Jemez Principles for Democratic Organizing and Guidelines for Conduct of USCAN Members:
Preamble: At USCAN we believe in the power of networks. Building on this belief, USCAN is working to align a network that is reflective of affected communities and organizations working on climate change across the United States.
In order to develop a movement strong enough to meet the challenge of climate change, we must remain connected and united by our common goals to reduce US greenhouse gas pollution, to increase climate preparedness, to inspire the United States’ positive leadership in international forums to secure equitable, effective climate policies, and to support on-the-ground implementation of climate solutions. To ensure the network's effectiveness, credibility, cohesion, and advancement toward these common goals, USCAN has adopted the Jemez Principles to guide conduct of member organizations.
Guidelines for Conduct of USCAN Members:
USCAN members are encouraged to share initiatives and communications with fellow members across the network. Wherever possible, notifications should allow enough time for meaningful feedback. Members agree that any information shared within the USCAN is confidential until made public by the originating organization(s). USCAN members are required to participate in meetings of USCAN and its various working groups as noted in the USCAN strategic plan. Within the guidelines of the network’s shared mission, USCAN’s staff support democratically selected priorities of network members. All decisions such as board elections and approval of new members are circulated to the membership allowing sufficient time for meaningful feedback for no less than 48 hours. Members take responsibility for ensuring that USCAN is a network built on enduring relationships and trust. As a network we subscribe to the Jemez Principles as follows:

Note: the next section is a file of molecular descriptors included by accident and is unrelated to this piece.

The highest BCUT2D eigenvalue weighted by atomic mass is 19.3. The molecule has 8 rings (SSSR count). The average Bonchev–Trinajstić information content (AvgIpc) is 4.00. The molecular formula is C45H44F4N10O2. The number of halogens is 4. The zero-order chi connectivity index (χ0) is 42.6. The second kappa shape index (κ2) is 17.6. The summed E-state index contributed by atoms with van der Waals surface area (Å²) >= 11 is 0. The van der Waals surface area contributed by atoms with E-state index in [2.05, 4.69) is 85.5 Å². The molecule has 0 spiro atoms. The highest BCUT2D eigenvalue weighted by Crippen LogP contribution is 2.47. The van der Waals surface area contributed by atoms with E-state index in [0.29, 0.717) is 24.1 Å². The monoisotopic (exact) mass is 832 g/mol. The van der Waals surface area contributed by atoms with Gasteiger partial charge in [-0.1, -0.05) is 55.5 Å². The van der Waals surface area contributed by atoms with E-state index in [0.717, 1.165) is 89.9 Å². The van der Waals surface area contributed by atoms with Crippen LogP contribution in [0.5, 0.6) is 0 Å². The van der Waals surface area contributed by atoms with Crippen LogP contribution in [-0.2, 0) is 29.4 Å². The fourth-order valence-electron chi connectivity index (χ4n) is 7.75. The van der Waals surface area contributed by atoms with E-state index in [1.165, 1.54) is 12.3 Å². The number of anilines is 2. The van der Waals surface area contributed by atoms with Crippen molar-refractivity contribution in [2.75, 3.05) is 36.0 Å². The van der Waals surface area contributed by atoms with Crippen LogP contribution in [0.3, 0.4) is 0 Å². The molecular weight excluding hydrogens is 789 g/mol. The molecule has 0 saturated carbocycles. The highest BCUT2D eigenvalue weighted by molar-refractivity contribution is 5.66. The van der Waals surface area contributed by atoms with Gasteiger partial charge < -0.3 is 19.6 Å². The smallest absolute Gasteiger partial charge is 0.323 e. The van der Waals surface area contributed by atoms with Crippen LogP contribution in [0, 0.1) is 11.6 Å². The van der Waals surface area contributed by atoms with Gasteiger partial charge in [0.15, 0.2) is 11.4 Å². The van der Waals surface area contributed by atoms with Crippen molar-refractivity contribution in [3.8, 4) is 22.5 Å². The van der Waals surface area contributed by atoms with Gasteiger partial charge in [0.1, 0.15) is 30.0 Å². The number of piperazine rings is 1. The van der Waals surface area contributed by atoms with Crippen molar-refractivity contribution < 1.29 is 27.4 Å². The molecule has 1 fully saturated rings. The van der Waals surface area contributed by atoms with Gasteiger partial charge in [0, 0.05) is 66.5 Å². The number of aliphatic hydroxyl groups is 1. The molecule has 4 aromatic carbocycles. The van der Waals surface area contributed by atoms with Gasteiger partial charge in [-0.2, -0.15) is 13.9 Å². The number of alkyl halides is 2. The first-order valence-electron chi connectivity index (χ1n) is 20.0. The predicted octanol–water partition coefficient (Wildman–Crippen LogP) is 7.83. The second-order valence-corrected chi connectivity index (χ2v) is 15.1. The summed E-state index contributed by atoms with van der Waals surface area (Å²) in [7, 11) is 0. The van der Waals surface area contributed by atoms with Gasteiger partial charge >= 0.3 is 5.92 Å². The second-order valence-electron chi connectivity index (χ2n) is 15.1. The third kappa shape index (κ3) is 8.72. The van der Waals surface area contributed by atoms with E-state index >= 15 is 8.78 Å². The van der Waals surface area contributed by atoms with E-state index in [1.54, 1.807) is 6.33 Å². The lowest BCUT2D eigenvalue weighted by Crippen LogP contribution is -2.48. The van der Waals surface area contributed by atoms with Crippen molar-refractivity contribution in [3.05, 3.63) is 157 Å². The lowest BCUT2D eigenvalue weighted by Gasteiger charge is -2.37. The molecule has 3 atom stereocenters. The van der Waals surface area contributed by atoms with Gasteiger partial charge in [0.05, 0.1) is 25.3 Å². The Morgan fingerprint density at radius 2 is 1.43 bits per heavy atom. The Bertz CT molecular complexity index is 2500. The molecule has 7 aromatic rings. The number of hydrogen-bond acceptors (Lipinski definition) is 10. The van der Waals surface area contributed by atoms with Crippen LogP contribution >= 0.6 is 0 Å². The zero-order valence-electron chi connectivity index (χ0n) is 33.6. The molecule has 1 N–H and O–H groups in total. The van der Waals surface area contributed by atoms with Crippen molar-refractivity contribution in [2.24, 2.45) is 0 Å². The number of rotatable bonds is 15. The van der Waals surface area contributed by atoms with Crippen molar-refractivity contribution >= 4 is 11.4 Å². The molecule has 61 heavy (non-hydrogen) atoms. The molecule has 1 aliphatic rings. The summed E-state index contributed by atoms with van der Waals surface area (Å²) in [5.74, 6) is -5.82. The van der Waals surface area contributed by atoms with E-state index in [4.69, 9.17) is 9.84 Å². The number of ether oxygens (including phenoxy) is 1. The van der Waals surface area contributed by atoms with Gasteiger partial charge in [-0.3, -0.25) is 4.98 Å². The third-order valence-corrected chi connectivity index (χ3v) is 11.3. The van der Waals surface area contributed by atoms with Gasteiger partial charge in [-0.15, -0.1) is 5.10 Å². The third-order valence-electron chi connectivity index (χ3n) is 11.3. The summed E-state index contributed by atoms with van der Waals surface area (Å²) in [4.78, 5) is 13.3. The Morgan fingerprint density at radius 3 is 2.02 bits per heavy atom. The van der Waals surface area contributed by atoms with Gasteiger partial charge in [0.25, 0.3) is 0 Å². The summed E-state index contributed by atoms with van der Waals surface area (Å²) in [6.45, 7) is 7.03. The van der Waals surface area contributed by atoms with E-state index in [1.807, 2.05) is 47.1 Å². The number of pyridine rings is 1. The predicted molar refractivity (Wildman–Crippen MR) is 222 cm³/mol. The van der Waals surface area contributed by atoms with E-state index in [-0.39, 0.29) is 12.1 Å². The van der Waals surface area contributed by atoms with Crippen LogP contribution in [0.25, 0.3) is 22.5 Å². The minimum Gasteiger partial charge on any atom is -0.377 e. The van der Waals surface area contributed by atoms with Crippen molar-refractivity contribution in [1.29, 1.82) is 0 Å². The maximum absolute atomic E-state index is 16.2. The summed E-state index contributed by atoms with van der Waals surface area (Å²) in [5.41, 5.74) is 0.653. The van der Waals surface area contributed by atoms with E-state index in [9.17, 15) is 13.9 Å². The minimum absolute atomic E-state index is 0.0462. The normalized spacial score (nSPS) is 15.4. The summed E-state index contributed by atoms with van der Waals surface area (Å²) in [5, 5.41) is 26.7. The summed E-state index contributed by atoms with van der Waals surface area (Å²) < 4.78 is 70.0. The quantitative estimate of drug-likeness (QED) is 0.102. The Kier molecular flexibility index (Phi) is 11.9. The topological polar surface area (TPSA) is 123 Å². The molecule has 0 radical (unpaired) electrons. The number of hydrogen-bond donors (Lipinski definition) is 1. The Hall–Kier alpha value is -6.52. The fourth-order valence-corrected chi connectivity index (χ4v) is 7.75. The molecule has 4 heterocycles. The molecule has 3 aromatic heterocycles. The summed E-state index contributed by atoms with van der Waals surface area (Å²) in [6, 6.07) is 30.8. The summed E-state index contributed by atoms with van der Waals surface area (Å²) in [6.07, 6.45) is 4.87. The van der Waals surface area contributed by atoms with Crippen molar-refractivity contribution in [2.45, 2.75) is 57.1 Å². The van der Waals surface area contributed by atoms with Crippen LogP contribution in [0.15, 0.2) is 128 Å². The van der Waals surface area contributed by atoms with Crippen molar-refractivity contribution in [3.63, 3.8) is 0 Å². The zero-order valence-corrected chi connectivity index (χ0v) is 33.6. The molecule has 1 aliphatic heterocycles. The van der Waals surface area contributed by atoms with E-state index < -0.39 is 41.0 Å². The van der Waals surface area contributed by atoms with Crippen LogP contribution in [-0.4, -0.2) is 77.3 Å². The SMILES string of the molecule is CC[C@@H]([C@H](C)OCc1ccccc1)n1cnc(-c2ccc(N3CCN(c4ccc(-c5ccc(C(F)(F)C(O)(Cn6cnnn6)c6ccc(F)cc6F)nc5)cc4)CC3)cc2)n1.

#1 Be Inclusive. If we hope to achieve just societies that include all people in decision-making and assure that all people have an equitable share of the wealth and the work of this world, then we must work to build that kind of inclusiveness into our own movement in order to develop alternative policies and institutions to the treaties policies under neoliberalism. This requires more than tokenism, it cannot be achieved without diversity at the planning table, in staffing, and in coordination. It may delay achievement of other important goals, it will require discussion, hard work, patience, and advance planning. It may involve conflict, but through this conflict, we can learn better ways of working together. It’s about building alternative institutions, movement building, and not compromising out in order to be accepted into the anti-globalization club.
#2 Emphasis on Bottom-Up Organizing. To succeed, it is important to reach out into new constituencies, and to reach within all levels of leadership and membership base of the organizations that are already involved in our networks. We must be continually building and strengthening a base which provides our credibility, our strategies, mobilizations, leadership development, and the energy for the work we must do daily.
#3 Let People Speak for Themselves. We must be sure that relevant voices of people directly affected are heard. Ways must be provided for spokespersons to represent and be responsible to the affected constituencies. It is important for organizations to clarify their roles, and who they represent, and to assure accountability within our structures.
#4 Work Together In Solidarity and Mutuality. Groups working on similar issues with compatible visions should consciously act in solidarity, mutuality and support each other’s work. In the long run, a more significant step is to incorporate the goals and values of other groups with your own work, in order to build strong relationships. For instance, in the long run, it is more important that labor unions and community economic development projects include the issue of environmental sustainability in their own strategies, rather than just lending support to the environmental organizations. So communications, strategies and resource sharing is critical, to help us see our connections and build on these.
#5 Build Just Relationships. Among Ourselves We need to treat each other with justice and respect, both on an individual and an organizational level, in this country and across borders. Defining and developing “just relationships” will be a process that won’t happen overnight. It must include clarity about decision-making, sharing strategies, and resource distribution. There are clearly many skills necessary to succeed, and we need to determine the ways for those with different skills to coordinate and be accountable to one another.
#6 Commitment to Self-Transformation. As we change societies, we must change from operating on the mode of individualism to community-centeredness. We must “walk our talk.” We must be the values that we say we’re struggling for and we must be justice, be peace, be community.